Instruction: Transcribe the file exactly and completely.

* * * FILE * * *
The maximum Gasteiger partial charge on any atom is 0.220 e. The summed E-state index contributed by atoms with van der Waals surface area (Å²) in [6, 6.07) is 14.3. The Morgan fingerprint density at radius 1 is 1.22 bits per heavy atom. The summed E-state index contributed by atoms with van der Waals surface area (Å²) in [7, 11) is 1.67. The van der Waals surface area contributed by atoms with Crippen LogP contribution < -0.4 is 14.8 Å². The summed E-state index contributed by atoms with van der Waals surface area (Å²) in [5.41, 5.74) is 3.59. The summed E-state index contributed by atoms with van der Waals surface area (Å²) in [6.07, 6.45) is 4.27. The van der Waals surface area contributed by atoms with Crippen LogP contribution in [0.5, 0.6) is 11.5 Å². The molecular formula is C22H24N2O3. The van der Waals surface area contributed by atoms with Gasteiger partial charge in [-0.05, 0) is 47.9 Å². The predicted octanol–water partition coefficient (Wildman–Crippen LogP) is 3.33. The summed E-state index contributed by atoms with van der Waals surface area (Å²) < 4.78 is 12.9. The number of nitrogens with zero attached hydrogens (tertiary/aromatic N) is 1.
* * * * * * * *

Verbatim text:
The maximum Gasteiger partial charge on any atom is 0.220 e. The summed E-state index contributed by atoms with van der Waals surface area (Å²) in [6, 6.07) is 14.3. The Morgan fingerprint density at radius 1 is 1.22 bits per heavy atom. The summed E-state index contributed by atoms with van der Waals surface area (Å²) in [7, 11) is 1.67. The van der Waals surface area contributed by atoms with Crippen LogP contribution < -0.4 is 14.8 Å². The summed E-state index contributed by atoms with van der Waals surface area (Å²) in [5.41, 5.74) is 3.59. The summed E-state index contributed by atoms with van der Waals surface area (Å²) in [6.07, 6.45) is 4.27. The van der Waals surface area contributed by atoms with Crippen LogP contribution in [0.5, 0.6) is 11.5 Å². The molecular formula is C22H24N2O3. The van der Waals surface area contributed by atoms with Gasteiger partial charge in [-0.05, 0) is 47.9 Å². The predicted octanol–water partition coefficient (Wildman–Crippen LogP) is 3.33. The summed E-state index contributed by atoms with van der Waals surface area (Å²) < 4.78 is 12.9. The number of nitrogens with zero attached hydrogens (tertiary/aromatic N) is 1.